Listen to Sade-e-Pakistan reporter Mohsin Zaheer speak about the efforts to build a mosque near Ground Zero with WNYC’s Marc Garber.
Sharif El-Gamal is determined to build a mosque near Ground Zero. Despite the worldwide controversy that erupted last year over Mr. El-Gamal’s plan to develop a mosque and Muslim cultural center near the World Trade Center site, he is spearheading a new effort to make the proposal a reality.
Mr. El-Gamal, the chairman and CEO of Soho Properties, a real estate development company, has launched a campaign to raise $7-million to support the mosque project. The deadline for raising the money is September 10, just one day before the tenth anniversary of the September 11, 2001 attacks.
Referring to 9/11 in a speech at a fundraising dinner Friday night at the site of the proposed mosque in lower Manhattan, Mr. El-Gamal said, “Two blocks from where we are today our identities were stolen from us, and our faith was defaced. And through this project we have an opportunity to show the world who we are, and what we believe in, and what our practice is, and what our faith is.”
Mr. El-Gamal denied that the September 10 fundraising deadline has any connection to the tenth anniversary of 9/11. He called it a “motivational deadline” for people who want to support the project. Another project supporter suggested that the date – 9/10/11 – may have been chosen for its numerological significance.
Watch El-Gamal’s remarks at a fundraising dinner on July 29, 2011:
Plans for the building at 49-51 Park Place include a space to accommodate 2-thousand worshipers and an adjacent community center that Mr. El-Gamal said would be like a YMCA. The building, which is owned by Con Edison, is leased to Mr. El-Gamal’s group and already houses a small mosque.
Less than 75 people attended the kick-off dinner, which had been advertised in ethnic newspapers and on foreign-language TV channels aimed at Muslim immigrants. Among those who showed up were a half dozen imams from around the country and representatives of the Nation of Islam, a sect mainly composed of African-Americans who have converted to Islam. Some at the event speculated that many supporters of the project were scared to show up because of the negative publicity it received last year.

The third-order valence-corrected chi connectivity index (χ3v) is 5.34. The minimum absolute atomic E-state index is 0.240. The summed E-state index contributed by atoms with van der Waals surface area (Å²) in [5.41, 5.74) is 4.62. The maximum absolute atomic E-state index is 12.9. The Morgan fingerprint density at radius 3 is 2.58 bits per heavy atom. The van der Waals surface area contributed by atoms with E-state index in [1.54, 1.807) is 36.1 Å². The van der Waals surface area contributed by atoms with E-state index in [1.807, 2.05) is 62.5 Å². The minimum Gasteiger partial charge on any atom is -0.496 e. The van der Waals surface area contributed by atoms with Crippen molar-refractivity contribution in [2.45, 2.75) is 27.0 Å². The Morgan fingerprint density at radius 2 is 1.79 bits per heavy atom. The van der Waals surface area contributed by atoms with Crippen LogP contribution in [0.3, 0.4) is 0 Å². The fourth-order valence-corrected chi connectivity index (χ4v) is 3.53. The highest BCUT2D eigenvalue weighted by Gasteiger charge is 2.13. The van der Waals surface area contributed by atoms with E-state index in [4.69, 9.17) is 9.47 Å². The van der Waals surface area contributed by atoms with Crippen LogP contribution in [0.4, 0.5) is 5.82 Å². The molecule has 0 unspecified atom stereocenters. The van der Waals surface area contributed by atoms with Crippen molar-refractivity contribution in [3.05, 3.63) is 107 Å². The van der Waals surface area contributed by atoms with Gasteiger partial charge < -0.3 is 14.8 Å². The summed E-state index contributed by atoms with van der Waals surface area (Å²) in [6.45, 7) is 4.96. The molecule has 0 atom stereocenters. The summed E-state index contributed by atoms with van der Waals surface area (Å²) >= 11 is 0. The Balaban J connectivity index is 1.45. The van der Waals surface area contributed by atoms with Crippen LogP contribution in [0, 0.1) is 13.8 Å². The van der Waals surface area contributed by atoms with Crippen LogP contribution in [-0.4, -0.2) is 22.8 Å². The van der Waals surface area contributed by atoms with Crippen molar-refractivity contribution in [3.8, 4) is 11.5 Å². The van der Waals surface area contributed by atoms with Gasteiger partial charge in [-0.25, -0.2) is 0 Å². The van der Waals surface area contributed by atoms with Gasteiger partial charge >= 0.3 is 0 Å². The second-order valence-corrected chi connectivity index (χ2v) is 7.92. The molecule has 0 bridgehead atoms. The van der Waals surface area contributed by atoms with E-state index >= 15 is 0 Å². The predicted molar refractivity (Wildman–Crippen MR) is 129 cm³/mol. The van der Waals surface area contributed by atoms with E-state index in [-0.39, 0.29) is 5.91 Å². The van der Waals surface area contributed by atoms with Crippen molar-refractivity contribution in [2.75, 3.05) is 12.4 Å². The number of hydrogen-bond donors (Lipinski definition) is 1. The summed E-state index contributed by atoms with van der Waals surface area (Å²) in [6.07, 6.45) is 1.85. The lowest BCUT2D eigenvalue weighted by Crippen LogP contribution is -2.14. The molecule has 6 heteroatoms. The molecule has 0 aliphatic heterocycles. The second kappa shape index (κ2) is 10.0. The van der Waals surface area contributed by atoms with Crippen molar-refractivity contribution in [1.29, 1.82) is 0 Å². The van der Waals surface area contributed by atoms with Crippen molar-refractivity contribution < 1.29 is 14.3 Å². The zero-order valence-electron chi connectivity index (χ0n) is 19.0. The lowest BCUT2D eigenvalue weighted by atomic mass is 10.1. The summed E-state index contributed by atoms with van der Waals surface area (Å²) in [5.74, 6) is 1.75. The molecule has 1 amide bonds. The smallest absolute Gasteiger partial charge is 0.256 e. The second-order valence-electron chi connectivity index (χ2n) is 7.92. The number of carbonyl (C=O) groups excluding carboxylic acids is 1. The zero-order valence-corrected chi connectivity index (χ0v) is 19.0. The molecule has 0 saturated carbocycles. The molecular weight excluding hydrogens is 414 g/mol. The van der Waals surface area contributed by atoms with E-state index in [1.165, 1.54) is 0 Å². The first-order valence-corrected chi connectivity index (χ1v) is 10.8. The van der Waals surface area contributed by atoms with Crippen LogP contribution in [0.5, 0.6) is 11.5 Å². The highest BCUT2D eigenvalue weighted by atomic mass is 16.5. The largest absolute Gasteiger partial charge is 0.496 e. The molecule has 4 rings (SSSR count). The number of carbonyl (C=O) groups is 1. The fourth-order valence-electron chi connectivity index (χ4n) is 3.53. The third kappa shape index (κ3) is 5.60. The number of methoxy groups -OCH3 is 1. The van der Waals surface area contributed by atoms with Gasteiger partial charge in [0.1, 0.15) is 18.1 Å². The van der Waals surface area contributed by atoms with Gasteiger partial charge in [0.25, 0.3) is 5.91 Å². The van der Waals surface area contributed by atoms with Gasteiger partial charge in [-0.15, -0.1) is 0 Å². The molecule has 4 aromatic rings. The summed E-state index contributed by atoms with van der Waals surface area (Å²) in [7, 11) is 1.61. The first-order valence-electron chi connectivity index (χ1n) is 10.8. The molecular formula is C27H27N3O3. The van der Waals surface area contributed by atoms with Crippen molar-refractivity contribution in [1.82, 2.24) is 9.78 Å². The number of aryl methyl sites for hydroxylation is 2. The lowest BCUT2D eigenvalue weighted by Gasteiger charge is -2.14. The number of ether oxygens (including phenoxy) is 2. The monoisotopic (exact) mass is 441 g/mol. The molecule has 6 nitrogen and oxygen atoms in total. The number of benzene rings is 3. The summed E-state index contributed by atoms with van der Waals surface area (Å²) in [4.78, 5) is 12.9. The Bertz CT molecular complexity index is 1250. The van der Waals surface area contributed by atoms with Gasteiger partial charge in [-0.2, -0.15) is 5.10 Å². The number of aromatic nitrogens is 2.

Noticeably absent were Imam Feisal Abdul Rauf and his wife Daisy Khan, who were the spokespeople for the project when it was originally introduced last year under the name Park51, and who became lightening rods for criticism by the project’s opponents.
Mr. El-Gamal said Imam Rauf and Ms. Khan are no longer associated with the project, and its name has been changed to PrayerSpace.
Mr. El-Gamal acknowledged the difficulties in getting the project off the ground. “There is no skirting around the issue, the story of this project and what the media has made of it,” he told supporters. He said the mosque proposal is a response to “a specific need” in lower Manhattan’s Muslim community. He said it will be “open to call, promote community relations, trust, goodwill and have a sense of neighborhoodlyness.”
Another speaker, Imam Abdul Malik of Panama City, Florida was among the few who directly addressed opponents, including conservative Republicans and some 9/11 family members who say it’s wrong to build a mosque so close to the site destroyed by Muslim terrorists. “Islam is not responsible for what happened on that day,” he said, “we have to stop apologizing.”
According to an unofficial estimate, the fundraiser netted more than $200-thousand, including a $100-thousand loan from a mosque in Midtown Manhattan. That was on top of $1.5-million organizers said they had raised previously.
Mohsin Zaheer of Sade-e-Pakistan contributed reporting to this story.
Fi2W is supported by the New York Community Trust and the John S. and James L. Knight Foundation with additional support from the Mertz Gilmore Foundation.